Friday, March 05, 2010

Today -100: March 5, 1910: Of strikes, Russian Jews, and Enrico Caruso and the Black Hand


The Philadelphia general strike has begun, with 60,400 said to be on strike, including 200 milk wagon drivers, 2,000 cigarmakers, 225 egg candlers, 150 piano wagon drivers, 300 horseshoers, 200 suspendermakers, and 350 fresco painters. A demonstration has been called for Independence Square, which the police plan to ban; Mayor Reyburn quotes, in support of the ban, a Supreme Court decision that “the public possesses in the highway the right of transit only”. He calls on people not to loiter on the streets, collect in or join crowds, or use insulting language.

Harriot Stanton Blatch (suffragist, daughter of Elizabeth Cady Stanton) warns the NY Legislature against passing the Dana Bill, which has already passed the lower house, and would require that future amendments to the state constitution get a 2/3 vote of the electors rather than a simple majority. She believes (wrongly, I think) that it is intended specifically to thwart women’s suffrage and warns that “Heretofore there has been no reason in America for suffragettes to use militant methods... Our methods so far have been quiet and amiable. But with an added burden put upon us like this, we shall have to resort to...” wait for it... “open-air meetings, to bands and banners, and holding up people on the street corners.”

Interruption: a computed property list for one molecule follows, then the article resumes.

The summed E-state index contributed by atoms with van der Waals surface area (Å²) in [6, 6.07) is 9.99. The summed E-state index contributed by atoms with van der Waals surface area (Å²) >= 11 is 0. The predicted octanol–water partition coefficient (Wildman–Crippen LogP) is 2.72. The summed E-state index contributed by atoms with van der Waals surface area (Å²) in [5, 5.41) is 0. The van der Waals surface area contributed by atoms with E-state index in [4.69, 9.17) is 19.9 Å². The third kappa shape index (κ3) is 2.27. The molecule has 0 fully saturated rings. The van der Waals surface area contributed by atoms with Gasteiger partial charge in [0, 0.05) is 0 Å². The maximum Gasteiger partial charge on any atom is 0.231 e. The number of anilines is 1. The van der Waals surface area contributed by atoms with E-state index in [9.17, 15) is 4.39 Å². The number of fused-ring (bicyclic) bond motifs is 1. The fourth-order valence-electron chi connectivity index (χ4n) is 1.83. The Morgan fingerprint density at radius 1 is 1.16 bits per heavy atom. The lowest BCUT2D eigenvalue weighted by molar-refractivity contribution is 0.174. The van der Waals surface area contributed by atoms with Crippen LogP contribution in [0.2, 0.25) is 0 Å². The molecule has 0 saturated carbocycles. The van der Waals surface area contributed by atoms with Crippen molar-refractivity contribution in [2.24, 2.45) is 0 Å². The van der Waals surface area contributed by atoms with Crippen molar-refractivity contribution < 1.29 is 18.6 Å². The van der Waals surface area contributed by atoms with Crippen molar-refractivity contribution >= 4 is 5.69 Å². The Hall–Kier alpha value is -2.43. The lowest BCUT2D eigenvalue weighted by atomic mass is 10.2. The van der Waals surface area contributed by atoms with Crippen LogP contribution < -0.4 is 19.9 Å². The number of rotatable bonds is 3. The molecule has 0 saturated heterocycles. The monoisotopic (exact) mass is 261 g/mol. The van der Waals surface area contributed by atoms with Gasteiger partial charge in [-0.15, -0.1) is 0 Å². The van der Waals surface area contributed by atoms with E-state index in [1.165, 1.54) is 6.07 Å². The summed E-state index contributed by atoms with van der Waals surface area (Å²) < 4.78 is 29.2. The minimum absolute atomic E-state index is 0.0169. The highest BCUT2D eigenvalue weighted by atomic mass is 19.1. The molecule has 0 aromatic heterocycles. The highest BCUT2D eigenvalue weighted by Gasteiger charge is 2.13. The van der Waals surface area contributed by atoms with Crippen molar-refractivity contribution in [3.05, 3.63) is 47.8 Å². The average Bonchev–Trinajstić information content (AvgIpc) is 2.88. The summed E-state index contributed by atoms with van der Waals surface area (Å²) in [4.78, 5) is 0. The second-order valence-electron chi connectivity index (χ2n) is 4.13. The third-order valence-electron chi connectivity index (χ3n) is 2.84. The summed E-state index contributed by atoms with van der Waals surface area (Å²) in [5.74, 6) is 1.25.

A committee of the Russian Duma denounces a 1907 government circular which instructed officials not to evict Jews who had settled recently outside the pale of settlement. The committee wants them not only evicted but brought to trial.

Two members of the Black Hand are arrested after sending threatening letters to Enrico Caruso demanding $15,000. Caruso wouldn’t talk to the press, and the director of the Met, Gatti-Casazza, merely “threw up his hands and said: ‘It is not musical and it is not artistic, and I know nothing about it.’”

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